Intel Labs demos crazy-efficient, crazy-fast 'network on chip'
No, not that kind of network; we said network on chip – for the many-cored future
ISSCC Researchers at Intel Labs have come up with a "network-on-chip" that holds promise for more efficient, faster, and more versatile many-core processors.
And no, this use of the term "network" doesn't mean hooking up a bunch of machines in a LAN, WAN, or whatever. This is a network inside a chip – specifically chips designed for what Intel Fellow and Intel Labs' director of circuit technology research Vivek De calls "big machines, supercomputers, exascale machines of the future where you have lots and lots of compute nodes on a particular die – hundreds of compute nodes in many cases."
One of the major challenges of building such "many-core" chips, as you might imagine, is efficient communication among the cores, seeing as how a tremendous amount of data needs to move from core to core.
In addition, an ideal many-core chip would let you run different cores at independent frequencies and different voltages, depending upon which part of the workload logjam they are chipping away. In current many-core designs, however, the cores are clocked synchronously so that they can communicate over, say, ring busses that operate at the same frequency or a factor of same.
"That becomes problematic for large chips," De said. "You have to worry about global clock distribution – the skew of that. You have to worry about the process variations between different cores on the die, and related delay impacts." So much to worry about for a director of circuit technology research, it seems.
And it's not just worries that need to be dealt with; it's also cost. A global clock requires expensive (in die size, and therefore cost) extra area to ensure that signals are routed correctly – "margining" – plus significant power for clock distribution and synchronization.
To allay these worries, reduce these costs, and allow for the core voltage and frequency independence they sought, De and his team came up with what they call, in the precise language of the paper in which their research will be discussed at the International Solid-State Circuits Conference (ISSCC) on Tuesday, "A 340mV-to-0.9V 20.2Tb/s Source-Synchronous Hybrid Packet/Circuit-Switched 16×16 Network-on-Chip in 22nm Tri-Gate CMOS."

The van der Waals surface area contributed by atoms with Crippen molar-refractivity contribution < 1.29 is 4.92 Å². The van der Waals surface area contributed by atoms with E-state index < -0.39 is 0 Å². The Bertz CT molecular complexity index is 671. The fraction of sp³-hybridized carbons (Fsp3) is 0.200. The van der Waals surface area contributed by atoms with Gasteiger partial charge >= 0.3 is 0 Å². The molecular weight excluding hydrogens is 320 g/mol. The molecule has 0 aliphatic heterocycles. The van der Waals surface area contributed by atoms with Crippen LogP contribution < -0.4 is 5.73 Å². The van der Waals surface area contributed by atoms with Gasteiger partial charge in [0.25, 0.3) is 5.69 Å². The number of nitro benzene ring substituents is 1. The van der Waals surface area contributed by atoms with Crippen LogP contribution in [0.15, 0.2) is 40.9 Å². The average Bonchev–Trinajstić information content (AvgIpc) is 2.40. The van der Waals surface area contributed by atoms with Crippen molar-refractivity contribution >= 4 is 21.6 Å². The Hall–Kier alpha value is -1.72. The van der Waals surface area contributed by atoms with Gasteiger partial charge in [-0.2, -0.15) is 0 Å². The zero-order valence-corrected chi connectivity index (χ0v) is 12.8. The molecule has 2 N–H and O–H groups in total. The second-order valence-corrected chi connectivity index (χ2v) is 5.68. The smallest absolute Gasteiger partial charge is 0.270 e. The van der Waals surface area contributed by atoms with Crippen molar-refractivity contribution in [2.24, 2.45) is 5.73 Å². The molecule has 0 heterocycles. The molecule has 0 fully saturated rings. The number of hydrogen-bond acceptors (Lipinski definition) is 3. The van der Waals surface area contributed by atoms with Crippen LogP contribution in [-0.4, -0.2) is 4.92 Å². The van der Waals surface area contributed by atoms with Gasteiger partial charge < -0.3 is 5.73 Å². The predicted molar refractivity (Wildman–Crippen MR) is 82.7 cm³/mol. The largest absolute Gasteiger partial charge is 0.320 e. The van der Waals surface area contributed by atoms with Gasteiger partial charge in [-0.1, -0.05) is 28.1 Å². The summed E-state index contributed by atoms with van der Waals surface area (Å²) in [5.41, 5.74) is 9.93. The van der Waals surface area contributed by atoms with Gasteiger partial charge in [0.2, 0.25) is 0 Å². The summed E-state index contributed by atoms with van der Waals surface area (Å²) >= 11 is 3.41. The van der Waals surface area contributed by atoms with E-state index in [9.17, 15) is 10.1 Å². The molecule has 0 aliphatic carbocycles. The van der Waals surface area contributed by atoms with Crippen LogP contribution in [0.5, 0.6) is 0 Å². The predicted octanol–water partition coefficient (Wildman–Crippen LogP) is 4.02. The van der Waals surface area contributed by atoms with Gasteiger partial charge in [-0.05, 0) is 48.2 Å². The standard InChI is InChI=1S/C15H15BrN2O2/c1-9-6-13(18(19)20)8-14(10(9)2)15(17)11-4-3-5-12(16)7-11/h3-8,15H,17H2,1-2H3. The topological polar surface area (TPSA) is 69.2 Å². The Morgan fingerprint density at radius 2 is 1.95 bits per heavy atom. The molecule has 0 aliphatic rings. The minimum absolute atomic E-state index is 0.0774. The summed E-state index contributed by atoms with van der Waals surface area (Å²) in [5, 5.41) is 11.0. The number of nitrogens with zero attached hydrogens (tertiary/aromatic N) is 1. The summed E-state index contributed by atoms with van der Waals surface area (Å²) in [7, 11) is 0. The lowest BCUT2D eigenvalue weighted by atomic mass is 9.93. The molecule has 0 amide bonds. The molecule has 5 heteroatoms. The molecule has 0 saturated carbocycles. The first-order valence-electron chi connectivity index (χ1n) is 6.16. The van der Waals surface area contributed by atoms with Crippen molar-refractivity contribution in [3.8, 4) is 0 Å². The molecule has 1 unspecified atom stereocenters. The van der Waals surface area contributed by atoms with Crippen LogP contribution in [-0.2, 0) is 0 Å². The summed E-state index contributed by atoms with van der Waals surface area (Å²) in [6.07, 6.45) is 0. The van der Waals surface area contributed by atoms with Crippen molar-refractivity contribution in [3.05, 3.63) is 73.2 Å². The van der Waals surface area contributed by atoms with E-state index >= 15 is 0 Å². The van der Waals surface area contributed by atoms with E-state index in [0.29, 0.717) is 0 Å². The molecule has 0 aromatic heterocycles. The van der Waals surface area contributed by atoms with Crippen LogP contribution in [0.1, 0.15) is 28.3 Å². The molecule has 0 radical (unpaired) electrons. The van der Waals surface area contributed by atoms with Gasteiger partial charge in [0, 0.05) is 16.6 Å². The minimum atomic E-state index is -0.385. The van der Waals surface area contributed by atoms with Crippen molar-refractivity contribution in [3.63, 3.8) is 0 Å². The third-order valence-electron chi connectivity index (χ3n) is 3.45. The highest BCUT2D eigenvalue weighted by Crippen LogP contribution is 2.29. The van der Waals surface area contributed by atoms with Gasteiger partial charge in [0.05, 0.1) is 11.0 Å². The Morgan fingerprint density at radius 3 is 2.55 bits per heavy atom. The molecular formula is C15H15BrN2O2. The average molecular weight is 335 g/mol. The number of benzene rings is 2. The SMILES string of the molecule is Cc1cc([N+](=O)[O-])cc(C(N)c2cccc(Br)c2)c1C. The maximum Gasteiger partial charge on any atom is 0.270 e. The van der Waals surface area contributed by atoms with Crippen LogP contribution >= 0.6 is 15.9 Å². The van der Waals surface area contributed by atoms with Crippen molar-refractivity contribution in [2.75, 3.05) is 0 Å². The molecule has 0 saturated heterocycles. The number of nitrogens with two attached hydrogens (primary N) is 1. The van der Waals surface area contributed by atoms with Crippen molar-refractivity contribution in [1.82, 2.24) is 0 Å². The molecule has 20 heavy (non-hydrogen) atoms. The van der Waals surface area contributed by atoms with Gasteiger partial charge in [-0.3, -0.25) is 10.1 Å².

Notice the fine print: 'This research was, in part, funded by the U.S. Government.' Your tax dollars at work
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The two key terms in that mildly mind-bending title are "source-synchronous" and "hybrid." The former refers to the fact that this 2D Network-on-Chip (NoC) mesh interconnect manages timing is by substituting node-to-node handshaking for the distributed global clock. The latter term, hybrid, refers to the fact that the interconnect scheme uses a hybrid of packet-switching and circuit-switching to control data flow.
This hybrid method allows the NoC to set up the data transfer using packet-switched communications. Once the communications channel is set up, the transfer gets underway in a pure circuit-switched mode, simply streaming the data until the transfer is completed.
As explained in the team's paper, "Energy-efficient circuit-switched data transfers eliminate intra-route storage, packet-switched channel reservation and sideband transfers increase network utilization, and source-synchronous operation adapts to delay imbalances while reducing clock power."
In simpler terms, this NoC's a win-win-win.
The chip that Intel Labs will demonstrate at ISSCC comprises a 16-by-16-node mesh, with each of the 256 nodes having independent voltages and clocks. In their testing of the demo chip, De and his team report that they achieved an aggregate throughput of 20.2 terabits per second among the nodes.
De also said that the energy efficiency of the chip is "industry leading" at 18.3 terabits per second per watt when running at 430 millivolts in near-threshold voltage operation.
He also emphasized that this chip is purely a research project, and that whether the hybrid-switching source-synchronous NoC will ever be implemented in a many-core processor from Intel is not his business. "That's the product group's decision to make," he explained.
That said, on paper – and in 22-nanometer Tri-Gate CMOS – De's mesh is a swift and nifty bit of chippery, indeed. ®